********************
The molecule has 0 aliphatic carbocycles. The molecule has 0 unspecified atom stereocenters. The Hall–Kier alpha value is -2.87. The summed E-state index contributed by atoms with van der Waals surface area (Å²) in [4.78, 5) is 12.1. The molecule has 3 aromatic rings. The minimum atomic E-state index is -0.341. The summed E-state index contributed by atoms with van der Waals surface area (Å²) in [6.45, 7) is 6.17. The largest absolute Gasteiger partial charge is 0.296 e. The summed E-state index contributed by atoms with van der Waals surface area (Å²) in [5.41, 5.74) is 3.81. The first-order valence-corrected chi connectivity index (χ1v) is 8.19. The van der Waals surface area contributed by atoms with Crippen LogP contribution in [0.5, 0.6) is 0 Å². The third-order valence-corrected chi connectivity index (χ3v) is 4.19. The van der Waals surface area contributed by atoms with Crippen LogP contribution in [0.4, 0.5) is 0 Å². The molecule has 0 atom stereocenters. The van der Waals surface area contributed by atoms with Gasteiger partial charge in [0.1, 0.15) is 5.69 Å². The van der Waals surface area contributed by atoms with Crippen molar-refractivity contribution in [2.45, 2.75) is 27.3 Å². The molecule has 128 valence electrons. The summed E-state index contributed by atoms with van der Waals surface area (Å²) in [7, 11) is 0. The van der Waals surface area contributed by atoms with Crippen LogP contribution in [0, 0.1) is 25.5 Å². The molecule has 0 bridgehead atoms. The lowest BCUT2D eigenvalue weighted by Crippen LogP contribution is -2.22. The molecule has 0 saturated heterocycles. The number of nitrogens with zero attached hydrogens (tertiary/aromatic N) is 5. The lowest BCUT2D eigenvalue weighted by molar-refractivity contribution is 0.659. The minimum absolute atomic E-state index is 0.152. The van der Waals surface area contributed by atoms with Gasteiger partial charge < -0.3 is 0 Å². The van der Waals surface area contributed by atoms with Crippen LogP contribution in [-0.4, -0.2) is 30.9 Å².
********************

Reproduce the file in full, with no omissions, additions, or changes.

The molecule has 0 aliphatic carbocycles. The molecule has 0 unspecified atom stereocenters. The Hall–Kier alpha value is -2.87. The summed E-state index contributed by atoms with van der Waals surface area (Å²) in [4.78, 5) is 12.1. The molecule has 3 aromatic rings. The minimum atomic E-state index is -0.341. The summed E-state index contributed by atoms with van der Waals surface area (Å²) in [6.45, 7) is 6.17. The largest absolute Gasteiger partial charge is 0.296 e. The summed E-state index contributed by atoms with van der Waals surface area (Å²) in [5.41, 5.74) is 3.81. The first-order valence-corrected chi connectivity index (χ1v) is 8.19. The van der Waals surface area contributed by atoms with Crippen LogP contribution in [0.5, 0.6) is 0 Å². The third-order valence-corrected chi connectivity index (χ3v) is 4.19. The van der Waals surface area contributed by atoms with Crippen LogP contribution in [0.4, 0.5) is 0 Å². The molecule has 0 atom stereocenters. The van der Waals surface area contributed by atoms with Gasteiger partial charge in [0.1, 0.15) is 5.69 Å². The van der Waals surface area contributed by atoms with Crippen molar-refractivity contribution in [2.45, 2.75) is 27.3 Å². The molecule has 128 valence electrons. The summed E-state index contributed by atoms with van der Waals surface area (Å²) in [7, 11) is 0. The van der Waals surface area contributed by atoms with Crippen LogP contribution in [0, 0.1) is 25.5 Å². The molecule has 0 bridgehead atoms. The lowest BCUT2D eigenvalue weighted by Crippen LogP contribution is -2.22. The molecule has 0 saturated heterocycles. The number of nitrogens with zero attached hydrogens (tertiary/aromatic N) is 5. The lowest BCUT2D eigenvalue weighted by molar-refractivity contribution is 0.659. The minimum absolute atomic E-state index is 0.152. The van der Waals surface area contributed by atoms with Gasteiger partial charge < -0.3 is 0 Å². The van der Waals surface area contributed by atoms with Crippen LogP contribution in [-0.4, -0.2) is 30.9 Å².